Today, a friend of mine asked me, "How crazy would it be if one day you just woke up content?" It was in reference to her wondering if my depression came around due to all the hormones of puberty and if maybe I'd be rid of it come menopause with the second hormone shake up. I responded with, "Content? I don't know her." A funny exchange, but poignant none the less. Contentedness isn't something I'm familiar with, and I haven't been since I first started feeling the stirring of my depression when I was barely a teenager. Dealing with a handful of mental illnesses has made me an extremely tumultuous person when it comes to my emotions. There's a lot going on upstairs, let me tell ya. I'm not incapable of happiness, or other positive feelings, it's nothing like that. It's just that my overall state of being hasn't been without darkness looming over it for about sixteen years. If souls are a real thing, I guess the closest comparison I can come up with is that my soul's got a heavy ball and chain attached to it- one that I can't get rid of. Some days it's easier to pull along, others it's harder. And as the years pass, I'm growing more tired and jaded at the weight following me everywhere I go. Waking up in the morning is nice; it's a new day. That's until I go to climb out of bed and feel that weight. It's like, "Ah, yeah. You again." I've been like this for just over half my life and it's become the norm. The very idea of being truly content and at peace is like, "oh wow could you imagine!?!" Now, before you think, "Omg but Shayla life isn't easy for anyone, we all have hard times!!", just know that I'm not talking about bad days and bad moods. I wish I could explain it better, I really do. It's a hard thing to put into words. It's... as if my mental health illnesses are my shadow. They don't fade away like a bad day, or a grouchy mood, or a crappy situation that can be resolved. There isn't a single moment of any day that I'm not dealing with some sort of mental health symptom: -Sometimes it's anxiety over this or that. Could be small, nagging fears or something so big I sleep with all the lights on or don't leave the house -Maybe it'll just be pure depression. -Possibly searing rage for either no reason or minute reasons that don't even sorta warrant that kind of reaction. -It could be self hatred for this, that or the other. -Now and again it's a manic episode where I'm wild and frantic- a force of nature that'll stop for anything. -It's feasible that it'll be my impulsiveness coming out which ends in me hurting myself financially with impromptu shopping sprees, cutting more than a foot of my hair off for the hell of it or doing something I wouldn't have done had I been able to think it through which leads to regrets. -Could be a mix of any of the above. I'm sure there's others, but I figure you get the gist at this point. All that jumble up there goes for tons of others dealing with mental health stuff. Anyways, I actually forgot the original purpose of this post when I started writing (foggy brain because, surprise, depression!). I'm going to figure out something relevant right now. Okay. Got it. When people find out I have mental health problems- especially depression- they react with utter shock. They're surprised that laughing, smiling, joke cracking me could be dealing with something like that. Then there's times that folks describe me as outgoing and lively- which are two things I couldn't be further from. You can't judge people on face value when it comes to mental health. Saying someone must be faking it, or being over-dramatic, or that they don't even "act" like they have (insert mental illness here), it doesn't mean it's not there or that its "not that bad". Years of negative stigma are what taught me to wear a convincing mask and I know the same goes for countless others. Our illnesses aren't phases. They aren't things we can "just" fix with going outside for a walk or eating clean. They're with us, and more often than not, they're with us for life despite what you think you see. If you didn't even know someone was suffering, then you didn't know. That's not on you. But if you do know? Show some compassion. Don't be that person. Try to understand that we carry a weight that lives within us, it can be basically coded into the very essence of who we are (yay brain chemistry!!).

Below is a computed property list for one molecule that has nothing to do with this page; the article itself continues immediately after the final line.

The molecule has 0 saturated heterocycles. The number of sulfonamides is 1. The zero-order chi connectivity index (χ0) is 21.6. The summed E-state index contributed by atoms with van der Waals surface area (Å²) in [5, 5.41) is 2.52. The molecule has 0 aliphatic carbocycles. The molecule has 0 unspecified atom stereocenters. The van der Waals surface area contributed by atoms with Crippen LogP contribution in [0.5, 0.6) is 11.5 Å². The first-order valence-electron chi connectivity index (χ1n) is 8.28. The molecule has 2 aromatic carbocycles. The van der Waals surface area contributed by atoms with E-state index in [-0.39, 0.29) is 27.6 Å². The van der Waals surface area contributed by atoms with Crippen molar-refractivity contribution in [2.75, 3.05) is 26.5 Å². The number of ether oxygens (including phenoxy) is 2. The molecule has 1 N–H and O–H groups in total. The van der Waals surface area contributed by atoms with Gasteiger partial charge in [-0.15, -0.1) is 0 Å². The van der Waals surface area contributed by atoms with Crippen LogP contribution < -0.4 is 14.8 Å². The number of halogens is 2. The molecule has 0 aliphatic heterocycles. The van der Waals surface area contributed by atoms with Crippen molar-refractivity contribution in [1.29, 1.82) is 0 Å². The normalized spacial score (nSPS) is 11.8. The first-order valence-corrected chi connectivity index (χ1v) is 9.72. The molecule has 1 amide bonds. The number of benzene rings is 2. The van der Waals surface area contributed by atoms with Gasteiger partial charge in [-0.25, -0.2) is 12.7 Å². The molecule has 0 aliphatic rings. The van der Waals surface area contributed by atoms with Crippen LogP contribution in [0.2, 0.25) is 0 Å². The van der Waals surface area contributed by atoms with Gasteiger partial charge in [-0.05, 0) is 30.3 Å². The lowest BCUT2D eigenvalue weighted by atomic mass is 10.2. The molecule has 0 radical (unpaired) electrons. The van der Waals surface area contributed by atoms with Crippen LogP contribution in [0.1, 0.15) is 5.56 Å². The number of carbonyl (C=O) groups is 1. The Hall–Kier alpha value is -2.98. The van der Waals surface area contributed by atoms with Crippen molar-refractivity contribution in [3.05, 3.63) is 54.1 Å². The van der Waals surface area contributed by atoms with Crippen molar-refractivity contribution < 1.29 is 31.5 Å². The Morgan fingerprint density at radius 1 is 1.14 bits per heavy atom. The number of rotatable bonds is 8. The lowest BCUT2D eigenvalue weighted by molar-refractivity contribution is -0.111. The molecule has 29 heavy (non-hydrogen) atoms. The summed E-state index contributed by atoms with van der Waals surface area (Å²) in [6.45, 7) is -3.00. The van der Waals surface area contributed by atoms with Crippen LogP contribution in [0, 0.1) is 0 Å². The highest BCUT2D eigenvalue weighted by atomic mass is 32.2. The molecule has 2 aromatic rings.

And to those reading this who do live with mental health illnesses: be gentle with yourself. You carry a lot around and it's okay to be tired and it's okay to not put the mask on for awhile. Allowing yourself to feel your emotions is incredibly important. It's just as important for us to try and not live in those negative emotions, but acknowledging them is necessary. Fuck thinking that you need to put on a show for everyone else, that if you don't you'll be a bummer, or that if you cancel plans because you feel shitty that someone will be mad at you. Fuck that. You come first. Always. P.S- I write these off the top of my head mostly, so I'm sorry if they come off kind of disjointed. I hope I'm still making sense. x Shay